One of the most common knee injuries are meniscal tears. A recent study has shown that over a half a million Americans experience a meniscus tear each year. The meniscus is a piece of rubber, C-shaped cartilage that provides cushion between the tibia (shinbone) and femur (thighbone) with two menisci in each knee joint. Tears are sometimes small enough that they can be managed with physical therapy and don’t require surgery. In other cases, surgery may be the only option to reduce pain and allow for normal functions of the knee once again.
Meniscal tears are often associated as an athletic injury. Though many athletes experience meniscal tears, you don’t have to be an athlete to get a meniscus tear. Meniscus can be torn during regular activities that put excessive pressure on or rotate the knee joint. Common activities that may require pivoting quickly or squatting such as yard work can cause a tear. Exercises that strengthen leg muscles and proper technique during strenuous activities can help prevent meniscal injury.
A meniscus can be torn during activities that require put weight on the knee while doing forced twists or rotation of the knee. Movements such as deep squatting, heavy lifting and sudden pivots or turns can lead to tears. With athletes being at high risk for meniscus tears, sports that require sudden stops or turns are at the highest risk.
Meniscus tears in children and adolescents are becoming more common due to the participation of organized sports at a younger age. Also, when focus is only on one sport, it’s more likely an injury will take place.
The meniscus weakens and becomes thinner with age. This means that it’s common for people over the age of 30 to experience meniscus tears that may not be from excessive exercise or strenuous movement but rather degeneration of the knee. The odds of a meniscus tear increase more if the adult has osteoarthritis.
A quick popping sound around the knee joint can sometimes be heard when a meniscus is torn. Common pain that may be experienced is:
It’s common to experience a sensation of slipping along with popping, which is an indication that a piece of cartilage may have become loose between the knee joint and is blocking proper movement. When these symptoms occur for more than 72 hours of rest after injury it’s recommended a doctor is called immediately before further damage can occur.
After discussing symptoms with a doctor the first it’s common for the first type of examination to be a range of motion test. The doctor will likely rotate, bend and straighten the knee listening for a slight pop which may indicate a tear of the meniscus. If this simple exam is inconclusive additional imaging tests may be conducted.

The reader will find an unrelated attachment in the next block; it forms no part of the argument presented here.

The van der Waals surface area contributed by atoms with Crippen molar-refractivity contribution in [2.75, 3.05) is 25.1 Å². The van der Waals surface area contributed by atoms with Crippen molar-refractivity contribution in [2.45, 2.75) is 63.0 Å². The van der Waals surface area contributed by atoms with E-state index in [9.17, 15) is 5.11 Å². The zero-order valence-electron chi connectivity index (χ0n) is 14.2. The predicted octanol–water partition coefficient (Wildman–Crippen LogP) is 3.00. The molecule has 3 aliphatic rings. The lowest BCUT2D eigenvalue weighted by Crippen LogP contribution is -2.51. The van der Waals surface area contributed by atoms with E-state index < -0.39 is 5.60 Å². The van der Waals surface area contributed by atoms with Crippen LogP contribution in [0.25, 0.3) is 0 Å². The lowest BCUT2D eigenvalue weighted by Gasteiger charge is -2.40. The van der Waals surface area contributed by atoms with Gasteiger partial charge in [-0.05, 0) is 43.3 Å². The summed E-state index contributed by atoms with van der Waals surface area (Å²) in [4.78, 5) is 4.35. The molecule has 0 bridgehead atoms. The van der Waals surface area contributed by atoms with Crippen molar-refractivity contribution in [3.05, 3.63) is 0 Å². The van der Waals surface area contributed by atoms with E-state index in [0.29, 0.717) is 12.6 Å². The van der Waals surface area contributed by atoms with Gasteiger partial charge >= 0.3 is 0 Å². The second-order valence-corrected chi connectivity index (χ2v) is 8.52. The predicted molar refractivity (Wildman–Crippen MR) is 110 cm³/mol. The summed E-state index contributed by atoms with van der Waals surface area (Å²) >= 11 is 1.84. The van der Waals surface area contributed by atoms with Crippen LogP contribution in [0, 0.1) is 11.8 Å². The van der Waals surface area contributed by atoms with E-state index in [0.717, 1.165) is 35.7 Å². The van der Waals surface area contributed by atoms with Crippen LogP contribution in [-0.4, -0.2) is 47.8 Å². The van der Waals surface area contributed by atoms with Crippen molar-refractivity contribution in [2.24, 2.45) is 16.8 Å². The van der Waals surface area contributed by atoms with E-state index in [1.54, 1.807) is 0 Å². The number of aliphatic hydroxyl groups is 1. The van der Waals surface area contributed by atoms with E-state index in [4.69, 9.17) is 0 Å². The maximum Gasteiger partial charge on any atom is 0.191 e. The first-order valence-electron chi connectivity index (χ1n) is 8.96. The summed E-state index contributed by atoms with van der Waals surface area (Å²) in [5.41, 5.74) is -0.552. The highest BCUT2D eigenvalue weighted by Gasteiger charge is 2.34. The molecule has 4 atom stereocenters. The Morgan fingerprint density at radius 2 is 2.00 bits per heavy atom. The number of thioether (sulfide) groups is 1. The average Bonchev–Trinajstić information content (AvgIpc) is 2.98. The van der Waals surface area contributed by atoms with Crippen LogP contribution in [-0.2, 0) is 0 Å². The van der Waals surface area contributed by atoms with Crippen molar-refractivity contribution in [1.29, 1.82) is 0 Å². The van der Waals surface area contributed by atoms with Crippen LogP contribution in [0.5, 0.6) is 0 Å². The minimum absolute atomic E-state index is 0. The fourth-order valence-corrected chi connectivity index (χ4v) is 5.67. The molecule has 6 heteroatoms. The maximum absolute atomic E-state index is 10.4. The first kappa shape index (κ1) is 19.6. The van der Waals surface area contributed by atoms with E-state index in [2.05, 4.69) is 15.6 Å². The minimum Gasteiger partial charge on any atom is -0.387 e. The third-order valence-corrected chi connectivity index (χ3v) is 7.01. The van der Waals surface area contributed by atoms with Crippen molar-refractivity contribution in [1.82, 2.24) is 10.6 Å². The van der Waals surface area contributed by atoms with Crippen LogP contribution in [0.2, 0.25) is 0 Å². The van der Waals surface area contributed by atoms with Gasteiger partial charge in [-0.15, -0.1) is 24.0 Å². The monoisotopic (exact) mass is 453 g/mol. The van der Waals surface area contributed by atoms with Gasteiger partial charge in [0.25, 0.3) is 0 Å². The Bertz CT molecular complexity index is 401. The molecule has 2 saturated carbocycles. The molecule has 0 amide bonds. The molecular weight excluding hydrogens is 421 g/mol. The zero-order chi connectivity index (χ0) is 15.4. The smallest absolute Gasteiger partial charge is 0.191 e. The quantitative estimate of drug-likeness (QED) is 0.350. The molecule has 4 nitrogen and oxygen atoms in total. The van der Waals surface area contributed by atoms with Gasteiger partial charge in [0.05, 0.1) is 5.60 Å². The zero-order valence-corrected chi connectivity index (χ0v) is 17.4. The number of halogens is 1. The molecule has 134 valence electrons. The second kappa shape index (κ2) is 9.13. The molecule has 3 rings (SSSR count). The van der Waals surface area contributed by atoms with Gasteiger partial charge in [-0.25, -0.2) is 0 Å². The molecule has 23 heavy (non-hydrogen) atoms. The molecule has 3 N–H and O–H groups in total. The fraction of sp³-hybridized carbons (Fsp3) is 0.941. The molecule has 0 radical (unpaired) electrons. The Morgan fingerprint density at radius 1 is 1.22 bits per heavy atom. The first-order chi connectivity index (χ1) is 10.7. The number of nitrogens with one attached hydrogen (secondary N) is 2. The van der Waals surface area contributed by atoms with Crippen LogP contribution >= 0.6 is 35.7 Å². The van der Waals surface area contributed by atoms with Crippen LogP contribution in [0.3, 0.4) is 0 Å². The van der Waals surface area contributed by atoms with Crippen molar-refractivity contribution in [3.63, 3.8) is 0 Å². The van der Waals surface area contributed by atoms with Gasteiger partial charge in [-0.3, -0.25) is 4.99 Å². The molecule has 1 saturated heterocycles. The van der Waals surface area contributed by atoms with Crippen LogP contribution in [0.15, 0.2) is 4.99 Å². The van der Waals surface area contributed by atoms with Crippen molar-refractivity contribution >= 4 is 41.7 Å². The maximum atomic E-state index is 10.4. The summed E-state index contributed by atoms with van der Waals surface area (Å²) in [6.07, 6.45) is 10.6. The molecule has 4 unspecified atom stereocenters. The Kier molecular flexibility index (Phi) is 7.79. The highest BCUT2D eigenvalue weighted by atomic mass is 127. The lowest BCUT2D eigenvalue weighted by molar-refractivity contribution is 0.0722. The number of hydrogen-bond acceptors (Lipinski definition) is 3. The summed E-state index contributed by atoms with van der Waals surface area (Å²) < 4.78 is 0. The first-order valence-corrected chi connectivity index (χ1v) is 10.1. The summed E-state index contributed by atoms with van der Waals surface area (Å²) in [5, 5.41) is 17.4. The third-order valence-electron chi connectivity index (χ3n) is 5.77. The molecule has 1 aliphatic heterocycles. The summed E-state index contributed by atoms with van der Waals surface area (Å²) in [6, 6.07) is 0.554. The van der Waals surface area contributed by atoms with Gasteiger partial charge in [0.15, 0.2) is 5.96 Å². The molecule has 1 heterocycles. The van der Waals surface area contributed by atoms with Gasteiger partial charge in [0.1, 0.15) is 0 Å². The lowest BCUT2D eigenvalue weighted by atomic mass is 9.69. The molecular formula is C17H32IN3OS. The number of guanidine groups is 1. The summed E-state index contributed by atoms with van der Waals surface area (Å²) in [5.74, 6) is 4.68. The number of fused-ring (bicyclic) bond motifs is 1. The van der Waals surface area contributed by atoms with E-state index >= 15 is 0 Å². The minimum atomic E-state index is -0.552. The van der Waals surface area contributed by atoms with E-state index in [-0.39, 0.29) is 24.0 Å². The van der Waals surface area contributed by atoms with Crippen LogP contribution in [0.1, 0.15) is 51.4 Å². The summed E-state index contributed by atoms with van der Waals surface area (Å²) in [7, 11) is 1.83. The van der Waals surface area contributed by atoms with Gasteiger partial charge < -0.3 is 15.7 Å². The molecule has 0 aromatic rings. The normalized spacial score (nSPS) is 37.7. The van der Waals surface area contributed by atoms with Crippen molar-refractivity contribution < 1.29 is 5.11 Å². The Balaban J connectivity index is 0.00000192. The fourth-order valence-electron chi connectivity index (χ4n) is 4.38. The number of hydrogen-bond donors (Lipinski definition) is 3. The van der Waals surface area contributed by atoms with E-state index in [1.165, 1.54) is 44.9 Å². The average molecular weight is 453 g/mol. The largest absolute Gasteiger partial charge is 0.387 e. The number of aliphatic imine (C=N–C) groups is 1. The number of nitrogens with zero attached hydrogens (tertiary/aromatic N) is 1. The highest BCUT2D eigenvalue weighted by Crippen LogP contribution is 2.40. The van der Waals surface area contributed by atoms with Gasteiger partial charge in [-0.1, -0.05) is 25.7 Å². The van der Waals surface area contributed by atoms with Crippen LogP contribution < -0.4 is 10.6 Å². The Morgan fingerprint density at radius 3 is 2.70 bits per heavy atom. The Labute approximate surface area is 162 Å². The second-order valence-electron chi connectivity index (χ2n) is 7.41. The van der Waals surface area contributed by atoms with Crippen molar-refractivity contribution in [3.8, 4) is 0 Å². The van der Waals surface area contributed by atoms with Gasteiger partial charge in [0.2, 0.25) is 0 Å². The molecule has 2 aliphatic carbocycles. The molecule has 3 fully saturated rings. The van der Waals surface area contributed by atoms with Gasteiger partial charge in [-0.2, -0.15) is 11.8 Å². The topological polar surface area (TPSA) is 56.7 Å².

X-ray – Won’t show a meniscus tear but may uncover other injuries that are causing knee pain such as osteoarthritis.
MRI – AN MRI is capable of taking pictures of the cartilage and ligaments around the knee.
Ultrasound – This technology uses sound waves and is able to determine if there is loose cartilage caught on the knee.
Arthroscopy – This is often a last result and is also used with preforming surgery on the knee. This is a small incision near the knee that allows for a small camera and light to be inserted in the knee.
The first treatment that should be conducted after a suspected meniscus tear is a conservative treatment known as the RICE method:
R – Rest. Use crutches to minimize the amount of weight on the knee. Avoid all activates that aggravate the knee.
I – ICE. Use ice or cold compresses for 15-30 minutes every four hours.
C – Compression. Use elastic bandages or a compression sleeve to reduce inflammation.
E – Elevation. Elevate the knee to reduce swelling.
Over the counter medication such as ibuprofen, NSAIDs (Advil) or aspirin can be used to reduce pain and swelling around the knee.
If the knee is positively responding to conservative treatments surgery may be recommended. Arthroscopic surgery will more than likely be the preferred method of the surgeon.
The surgeon will make a small incision around the knee for a camera and other tools. The damages meniscus will wither be repaired or the tear will be trimmed off to prevent further tears. The entire procedure typically lasts about an hour.
Patients usually go home the same day after this procedure. Full recovery will take time. Patients other begin to participate in physical therapy exercises within days after surgery. The recovery and rehabilitation time is approximately six weeks depending on your age and other factors. It’s common to wear a knee brace or crutches during this time.
Surgery involves risks and a doctor should always be consulted to determine if surgery is the right procedure. The recovery period will include regular visits to the doctor as well as physical therapy to strengthen the muscles supporting your knee.
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